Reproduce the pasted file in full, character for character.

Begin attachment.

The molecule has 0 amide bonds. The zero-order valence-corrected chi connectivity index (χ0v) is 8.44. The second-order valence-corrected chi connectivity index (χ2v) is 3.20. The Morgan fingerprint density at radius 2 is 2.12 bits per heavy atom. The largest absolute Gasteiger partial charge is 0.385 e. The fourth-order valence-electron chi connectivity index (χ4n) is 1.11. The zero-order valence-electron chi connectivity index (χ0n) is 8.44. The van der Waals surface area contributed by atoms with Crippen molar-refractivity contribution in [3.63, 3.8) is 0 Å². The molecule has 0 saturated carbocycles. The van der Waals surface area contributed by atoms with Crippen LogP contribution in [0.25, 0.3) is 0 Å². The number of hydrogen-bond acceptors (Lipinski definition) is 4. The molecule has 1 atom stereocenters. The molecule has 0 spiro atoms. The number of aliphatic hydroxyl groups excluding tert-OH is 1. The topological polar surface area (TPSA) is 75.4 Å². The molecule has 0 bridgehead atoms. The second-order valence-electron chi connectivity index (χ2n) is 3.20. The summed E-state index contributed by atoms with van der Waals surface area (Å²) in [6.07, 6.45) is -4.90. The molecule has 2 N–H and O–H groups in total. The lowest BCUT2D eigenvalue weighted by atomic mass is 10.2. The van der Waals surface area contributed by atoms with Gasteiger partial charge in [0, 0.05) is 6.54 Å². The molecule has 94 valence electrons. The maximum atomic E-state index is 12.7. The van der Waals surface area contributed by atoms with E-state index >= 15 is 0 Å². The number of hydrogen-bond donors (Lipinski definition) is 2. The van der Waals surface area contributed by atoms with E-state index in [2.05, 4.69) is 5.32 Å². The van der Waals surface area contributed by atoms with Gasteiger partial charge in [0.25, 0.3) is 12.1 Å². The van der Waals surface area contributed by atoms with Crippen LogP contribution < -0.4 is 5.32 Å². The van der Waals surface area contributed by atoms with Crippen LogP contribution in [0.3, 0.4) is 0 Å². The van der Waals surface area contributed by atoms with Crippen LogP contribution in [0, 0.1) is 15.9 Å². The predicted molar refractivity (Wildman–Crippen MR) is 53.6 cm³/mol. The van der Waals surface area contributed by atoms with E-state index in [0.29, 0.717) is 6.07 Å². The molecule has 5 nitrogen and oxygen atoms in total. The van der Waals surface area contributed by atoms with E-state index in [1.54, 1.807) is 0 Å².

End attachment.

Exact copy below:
The molecule has 0 amide bonds. The zero-order valence-corrected chi connectivity index (χ0v) is 8.44. The second-order valence-corrected chi connectivity index (χ2v) is 3.20. The Morgan fingerprint density at radius 2 is 2.12 bits per heavy atom. The largest absolute Gasteiger partial charge is 0.385 e. The fourth-order valence-electron chi connectivity index (χ4n) is 1.11. The zero-order valence-electron chi connectivity index (χ0n) is 8.44. The van der Waals surface area contributed by atoms with Crippen molar-refractivity contribution in [3.63, 3.8) is 0 Å². The molecule has 0 saturated carbocycles. The van der Waals surface area contributed by atoms with Crippen LogP contribution in [0.25, 0.3) is 0 Å². The number of hydrogen-bond acceptors (Lipinski definition) is 4. The molecule has 1 atom stereocenters. The molecule has 0 spiro atoms. The number of aliphatic hydroxyl groups excluding tert-OH is 1. The topological polar surface area (TPSA) is 75.4 Å². The molecule has 0 bridgehead atoms. The second-order valence-electron chi connectivity index (χ2n) is 3.20. The summed E-state index contributed by atoms with van der Waals surface area (Å²) in [6.07, 6.45) is -4.90. The molecule has 2 N–H and O–H groups in total. The lowest BCUT2D eigenvalue weighted by atomic mass is 10.2. The van der Waals surface area contributed by atoms with Gasteiger partial charge in [0, 0.05) is 6.54 Å². The molecule has 94 valence electrons. The maximum atomic E-state index is 12.7. The van der Waals surface area contributed by atoms with E-state index >= 15 is 0 Å². The number of hydrogen-bond donors (Lipinski definition) is 2. The van der Waals surface area contributed by atoms with E-state index in [2.05, 4.69) is 5.32 Å². The van der Waals surface area contributed by atoms with Gasteiger partial charge in [0.25, 0.3) is 12.1 Å². The van der Waals surface area contributed by atoms with Crippen LogP contribution < -0.4 is 5.32 Å². The van der Waals surface area contributed by atoms with Crippen LogP contribution in [0.3, 0.4) is 0 Å². The van der Waals surface area contributed by atoms with Crippen LogP contribution in [0, 0.1) is 15.9 Å². The predicted molar refractivity (Wildman–Crippen MR) is 53.6 cm³/mol. The van der Waals surface area contributed by atoms with E-state index in [0.29, 0.717) is 6.07 Å². The molecule has 5 nitrogen and oxygen atoms in total. The van der Waals surface area contributed by atoms with E-state index in [1.54, 1.807) is 0 Å².